In past versions of Foursquare, checking in was the central feature; the first thing you saw when you opened up Foursquare was a check-in button. Even though it featured a local-search option called "Explore," that initial check-in screen could be seen as a major turnoff for folks who don't want to share location information.
It makes perfect sense for Foursquare to divide itself in two at this point. There's a lot of value in its location database, and that kind of information has real mass appeal.
2) Gamification Changes: Badges, Points, Mayorships and Stickers
I'm a sucker for Foursquare badges. I've spent a lot of time and effort researching Foursquare badges, tracking down the right venues to unlock them and checking in all over of the United States in search of them. I currently have 138 Foursquare badges. (I know, I know, I'm a nerd. But if you're still reading this, you probably are, too.)
In addition to badges, Foursquare users received points for every check-in, with the number of points depending a handful factors, such as the uniqueness of a check-in or if they are the "Mayor" of an establishment. Foursquare Mayorships were awarded based on the number of times users checked in to the same venue during a set time period. If you checked into your local watering hole more times in the past two months than anybody else, you got the Mayorship.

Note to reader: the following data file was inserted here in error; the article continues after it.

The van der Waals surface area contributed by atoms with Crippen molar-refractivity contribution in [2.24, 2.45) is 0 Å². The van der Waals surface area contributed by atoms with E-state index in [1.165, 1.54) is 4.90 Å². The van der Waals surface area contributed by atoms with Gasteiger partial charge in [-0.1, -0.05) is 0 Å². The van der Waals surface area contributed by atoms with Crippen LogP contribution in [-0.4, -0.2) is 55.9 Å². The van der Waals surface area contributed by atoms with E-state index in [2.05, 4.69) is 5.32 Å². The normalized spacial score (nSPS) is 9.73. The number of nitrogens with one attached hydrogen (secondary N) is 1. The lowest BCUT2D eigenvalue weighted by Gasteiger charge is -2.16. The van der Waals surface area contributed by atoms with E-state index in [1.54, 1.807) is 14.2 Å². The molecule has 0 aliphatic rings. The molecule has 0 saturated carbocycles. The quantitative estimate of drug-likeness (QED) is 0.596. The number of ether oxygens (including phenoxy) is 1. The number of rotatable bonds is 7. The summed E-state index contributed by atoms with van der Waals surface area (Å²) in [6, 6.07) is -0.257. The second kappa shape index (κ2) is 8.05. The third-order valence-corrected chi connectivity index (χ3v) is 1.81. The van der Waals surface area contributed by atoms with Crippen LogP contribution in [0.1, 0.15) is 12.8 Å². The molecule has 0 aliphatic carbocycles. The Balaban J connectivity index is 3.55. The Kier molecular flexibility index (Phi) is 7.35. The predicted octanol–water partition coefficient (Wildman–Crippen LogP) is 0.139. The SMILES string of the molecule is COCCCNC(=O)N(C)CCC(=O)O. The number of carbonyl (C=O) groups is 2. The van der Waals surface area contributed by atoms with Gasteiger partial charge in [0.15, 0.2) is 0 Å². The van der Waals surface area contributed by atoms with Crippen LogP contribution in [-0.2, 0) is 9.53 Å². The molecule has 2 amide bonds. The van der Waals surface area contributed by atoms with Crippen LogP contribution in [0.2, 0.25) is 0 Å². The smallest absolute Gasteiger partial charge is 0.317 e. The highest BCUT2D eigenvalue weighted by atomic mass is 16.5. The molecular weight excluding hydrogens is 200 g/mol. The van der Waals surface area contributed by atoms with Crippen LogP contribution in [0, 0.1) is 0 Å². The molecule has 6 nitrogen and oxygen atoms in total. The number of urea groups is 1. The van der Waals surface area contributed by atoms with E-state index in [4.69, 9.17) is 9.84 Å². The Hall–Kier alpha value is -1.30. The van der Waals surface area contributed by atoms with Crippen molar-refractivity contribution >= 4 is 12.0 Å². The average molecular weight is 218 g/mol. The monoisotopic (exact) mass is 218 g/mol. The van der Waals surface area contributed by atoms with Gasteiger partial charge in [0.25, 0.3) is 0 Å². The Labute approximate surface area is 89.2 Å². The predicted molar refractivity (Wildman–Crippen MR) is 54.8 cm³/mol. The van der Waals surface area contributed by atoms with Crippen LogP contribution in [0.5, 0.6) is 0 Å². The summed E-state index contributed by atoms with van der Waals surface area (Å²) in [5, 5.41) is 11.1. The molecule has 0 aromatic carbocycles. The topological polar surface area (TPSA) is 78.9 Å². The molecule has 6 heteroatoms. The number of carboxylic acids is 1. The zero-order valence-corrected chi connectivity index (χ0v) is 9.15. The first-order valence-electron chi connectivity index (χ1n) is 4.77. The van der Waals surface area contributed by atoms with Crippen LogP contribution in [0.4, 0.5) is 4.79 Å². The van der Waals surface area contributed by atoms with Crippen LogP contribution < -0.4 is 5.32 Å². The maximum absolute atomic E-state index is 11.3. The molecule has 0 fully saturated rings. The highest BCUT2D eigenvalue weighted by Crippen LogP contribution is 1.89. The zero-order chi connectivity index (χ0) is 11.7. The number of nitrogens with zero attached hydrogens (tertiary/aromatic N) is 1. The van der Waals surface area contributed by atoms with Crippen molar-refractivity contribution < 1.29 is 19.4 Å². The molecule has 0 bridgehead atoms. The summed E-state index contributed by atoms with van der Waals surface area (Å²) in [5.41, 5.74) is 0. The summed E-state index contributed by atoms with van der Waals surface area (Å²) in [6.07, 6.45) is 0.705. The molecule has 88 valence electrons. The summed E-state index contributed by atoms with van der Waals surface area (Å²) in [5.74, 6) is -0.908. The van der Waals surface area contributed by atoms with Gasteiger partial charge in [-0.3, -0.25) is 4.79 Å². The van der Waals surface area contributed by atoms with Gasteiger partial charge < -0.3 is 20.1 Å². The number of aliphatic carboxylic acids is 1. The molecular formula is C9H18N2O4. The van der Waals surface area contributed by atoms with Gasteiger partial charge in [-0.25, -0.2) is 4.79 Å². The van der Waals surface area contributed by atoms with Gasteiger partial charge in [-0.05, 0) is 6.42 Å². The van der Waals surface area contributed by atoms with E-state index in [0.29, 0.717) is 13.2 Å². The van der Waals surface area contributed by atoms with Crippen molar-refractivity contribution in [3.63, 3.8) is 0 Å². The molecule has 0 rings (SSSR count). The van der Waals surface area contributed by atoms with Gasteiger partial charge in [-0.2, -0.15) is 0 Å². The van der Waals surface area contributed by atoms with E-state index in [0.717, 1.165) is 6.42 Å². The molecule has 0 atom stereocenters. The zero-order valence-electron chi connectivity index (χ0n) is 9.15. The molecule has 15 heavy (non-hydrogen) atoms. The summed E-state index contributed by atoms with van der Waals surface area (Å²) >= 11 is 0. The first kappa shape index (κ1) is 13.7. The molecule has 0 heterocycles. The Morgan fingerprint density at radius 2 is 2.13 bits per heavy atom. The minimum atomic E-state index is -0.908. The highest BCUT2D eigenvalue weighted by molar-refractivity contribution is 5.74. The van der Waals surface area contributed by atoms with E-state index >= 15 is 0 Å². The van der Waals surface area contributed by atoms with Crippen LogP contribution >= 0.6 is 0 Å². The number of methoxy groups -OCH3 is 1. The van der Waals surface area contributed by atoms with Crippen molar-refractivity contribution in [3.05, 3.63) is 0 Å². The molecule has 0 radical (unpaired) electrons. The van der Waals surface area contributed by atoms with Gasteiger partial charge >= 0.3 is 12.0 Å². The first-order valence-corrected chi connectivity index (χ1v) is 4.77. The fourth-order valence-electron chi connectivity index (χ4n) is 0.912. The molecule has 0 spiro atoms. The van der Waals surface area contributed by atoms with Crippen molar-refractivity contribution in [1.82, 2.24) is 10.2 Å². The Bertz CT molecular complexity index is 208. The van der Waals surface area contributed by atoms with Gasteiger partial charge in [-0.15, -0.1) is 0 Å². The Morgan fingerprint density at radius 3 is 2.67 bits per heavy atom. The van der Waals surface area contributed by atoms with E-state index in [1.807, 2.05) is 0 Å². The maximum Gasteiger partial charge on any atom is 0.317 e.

In Swarm, all of this changes. Points are gone completely. I'm OK with that, as I stopped looking at points years ago.
Mayorships aren't going away, but they're morphing into something different. In Swarm, venues will have multiple Mayors, and they'll be awarded to Foursquare users who check in more than any of their friends. In other words, Mayorships will be specific to groups of connected friends. I also welcome this change, because a lot of people on Foursquare cheat. For example, some users check-in to tons of nearby venues without actually visiting them. It's also awfully hard to earn the Mayorship at your favorite restaurant when the bartender, who is there five nights a week, is also a Foursquare user. This change could breathe new life into the Foursquare mayor system.
Then there are badges. It's unclear how exactly the badge system will work in Swarm, but it is going to change. Badges you earned in the past aren't going anywhere, according to Foursquare; they'll live on the online "trophy case."
Foursquare didn't release specifics on the new badges but says it "built the spiritual successor to badges." This, at least, suggests the company realizes the relevance of badges to loyal users — though we'll have to wait until "later this summer" to see how the new badges will work.
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